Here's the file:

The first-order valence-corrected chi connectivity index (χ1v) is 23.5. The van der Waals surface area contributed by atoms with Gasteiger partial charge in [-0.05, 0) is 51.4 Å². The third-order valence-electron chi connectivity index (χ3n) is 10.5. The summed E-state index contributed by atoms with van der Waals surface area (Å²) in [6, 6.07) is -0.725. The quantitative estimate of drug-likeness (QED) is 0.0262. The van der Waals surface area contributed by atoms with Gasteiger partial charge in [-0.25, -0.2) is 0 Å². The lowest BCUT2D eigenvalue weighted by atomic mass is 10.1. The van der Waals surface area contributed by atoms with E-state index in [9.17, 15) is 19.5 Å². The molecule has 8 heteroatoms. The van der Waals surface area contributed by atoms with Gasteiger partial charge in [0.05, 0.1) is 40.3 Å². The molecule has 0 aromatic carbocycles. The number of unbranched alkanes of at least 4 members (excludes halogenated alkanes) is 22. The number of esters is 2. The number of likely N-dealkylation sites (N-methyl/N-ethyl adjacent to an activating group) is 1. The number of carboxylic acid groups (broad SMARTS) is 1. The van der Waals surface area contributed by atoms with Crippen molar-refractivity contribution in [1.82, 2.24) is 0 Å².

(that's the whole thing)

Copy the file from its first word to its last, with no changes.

The first-order valence-corrected chi connectivity index (χ1v) is 23.5. The van der Waals surface area contributed by atoms with Gasteiger partial charge in [-0.05, 0) is 51.4 Å². The third-order valence-electron chi connectivity index (χ3n) is 10.5. The summed E-state index contributed by atoms with van der Waals surface area (Å²) in [6, 6.07) is -0.725. The quantitative estimate of drug-likeness (QED) is 0.0262. The van der Waals surface area contributed by atoms with Gasteiger partial charge in [-0.25, -0.2) is 0 Å². The lowest BCUT2D eigenvalue weighted by atomic mass is 10.1. The van der Waals surface area contributed by atoms with E-state index in [9.17, 15) is 19.5 Å². The molecule has 8 heteroatoms. The van der Waals surface area contributed by atoms with Gasteiger partial charge in [0.05, 0.1) is 40.3 Å². The molecule has 0 aromatic carbocycles. The number of unbranched alkanes of at least 4 members (excludes halogenated alkanes) is 22. The number of esters is 2. The number of likely N-dealkylation sites (N-methyl/N-ethyl adjacent to an activating group) is 1. The number of carboxylic acid groups (broad SMARTS) is 1. The van der Waals surface area contributed by atoms with Crippen molar-refractivity contribution in [1.82, 2.24) is 0 Å².